Building Scalable Laravel Apps with PostgreSQL

avatar-krasimir.jpg Krasimir Hristozov

Laravel is one of the hottest frameworks for backend and full-stack development of Web applications today. It boasts a large number of quality features out-of-the-box, but it’s still easy to learn the basics. The community is vast, and there are tons of free resources available on the Internet.

This sample application will use Postgres as the backend database system, Okta for user authentication, and Heroku for quick deployment to a scalable platform. Heroku is a Platform-as-a-Service (PaaS) that allows you to get started and go live faster because it handles the underlying infrastructure automatically. It also helps your application grow elastically by managing the available resources according to the load. Heroku is also probably the cheapest option for low-traffic sites – you can’t beat free!

You’ll need PHP, Composer, and Postgres. You will also need an Okta developer account and a Heroku account – you can sign up for free on both sites.

Okta For Identity Management

Okta is an API Identity service that allows you to create, edit, and securely store user accounts and user account data, and connect them with one or more applications. We might be biased, but we think Okta makes identity management easier, more secure, and more scalable than what you’re used to.

To complete this tutorial, you’ll need to register for a forever-free developer account.

MySQL and PostgreSQL - Choose the Right Database for Your Project

We just published an overview on the tradeoffs between MySQL and PostgreSQL that covers many of the factors in choosing a database. Check it out for an in-depth review, but here are the highlights:

  • Performance - modern versions and engines have created performance parity between the two databases. Performance tradeoffs should not be a deciding factor for most applications.
  • Concurrency - PostgreSQL handles concurrency better than MySQL
  • Default installation is cleaner with Postgres, and it’s more extensible, supporting more datatypes, operators, and index types
  • MySQL is faster for simple, read-heavy workflows and may require less memory to run
  • Postgres is a newer technology with a smaller community, but a better commitment to open source than MySQL

We chose Postgres for this tutorial because many of our customers use it for their products.

Bootstrapping a Laravel/Postgres Project with Authentication Scaffolding

Laravel supports Postgres out-of-the-box (although it suggests MySQL in its example configuration). In this section, you’ll start a new Laravel project with the Authentication scaffolding. Then you’ll configure it to use Postgres as a data store.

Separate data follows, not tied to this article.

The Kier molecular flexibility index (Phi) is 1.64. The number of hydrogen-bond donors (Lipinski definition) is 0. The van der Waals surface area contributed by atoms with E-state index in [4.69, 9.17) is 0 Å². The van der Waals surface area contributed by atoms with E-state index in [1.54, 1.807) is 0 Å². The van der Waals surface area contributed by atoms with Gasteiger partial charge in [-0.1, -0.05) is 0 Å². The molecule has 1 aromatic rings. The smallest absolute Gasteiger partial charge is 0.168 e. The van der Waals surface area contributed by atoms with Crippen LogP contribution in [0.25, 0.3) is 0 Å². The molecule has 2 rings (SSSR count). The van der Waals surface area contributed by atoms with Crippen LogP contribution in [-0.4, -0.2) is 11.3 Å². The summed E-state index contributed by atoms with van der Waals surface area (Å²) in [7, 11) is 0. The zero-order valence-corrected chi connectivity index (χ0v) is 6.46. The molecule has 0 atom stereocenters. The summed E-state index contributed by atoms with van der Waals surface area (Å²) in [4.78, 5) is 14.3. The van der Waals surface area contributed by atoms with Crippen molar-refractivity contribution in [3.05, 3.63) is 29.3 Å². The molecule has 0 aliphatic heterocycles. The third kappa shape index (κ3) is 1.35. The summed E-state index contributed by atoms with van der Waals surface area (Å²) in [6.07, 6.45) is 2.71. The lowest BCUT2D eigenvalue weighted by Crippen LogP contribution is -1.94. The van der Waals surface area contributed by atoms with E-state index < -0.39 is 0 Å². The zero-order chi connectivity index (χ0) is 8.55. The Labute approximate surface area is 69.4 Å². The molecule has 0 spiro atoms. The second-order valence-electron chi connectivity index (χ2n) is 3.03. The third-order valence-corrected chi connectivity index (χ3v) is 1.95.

The tutorial assumes your development environment already has PHP, Composer, and Postgres. If you need help setting up Postgres for your platform, please refer to its documentation.

Start by creating a new Postgres database and granting access to it:

psql
create database laravel;
create user laravel with encrypted password 'laravel';
grant all privileges on database laravel to laravel;

Create a new Laravel project:

composer global require laravel/installer
laravel new okta-laravel-pg-demo && cd okta-laravel-pg-demo

Add the authentication scaffolding and pull the Laravel Socialite and SocialiteProviders/Okta packages (you’ll need these when switching the authentication method from a local database to Okta):

php artisan make:auth
composer require laravel/socialite socialiteproviders/okta

Create an Okta Account and Application

Before you proceed, you need to log into your Okta account (or create a new one for free) and create an OAuth application. You’ll need to get a client ID and a client secret for your application.

Start by going to the Applications menu item and click the Add Application button:

Add Application button

Select Web and click Next.

Select Web from the list of application types

Enter a title, and set http://localhost:8000/ as the Initiate Login URI and http://localhost:8000/login/okta/callback as the Login Redirect URI, then click Done. You can leave the rest of the settings as they are.

Copy the Client ID and Client Secret values from the application settings. Go to Api > Authorization Servers, and copy just the host name part of the the Issuer URI field (without the /oauth2/default part) - this is your Okta Base URL (it looks like https:// but the numbers may be different in your case).

Configuring Okta and the Database in Your Application

Edit .env.example, add the following:

OKTA_CLIENT_ID=
OKTA_CLIENT_SECRET=
OKTA_BASE_URL=
OKTA_REDIRECT_URI=http://localhost:8000/login/okta/callback

Edit .env, configure your database, add the Okta keys and input the values you copied in the previous section:

DB_CONNECTION=pgsql
DB_HOST=127.0.0.1
DB_PORT=5432
DB_DATABASE=laravel
DB_USERNAME=laravel
DB_PASSWORD=laravel

OKTA_CLIENT_ID=
OKTA_CLIENT_SECRET=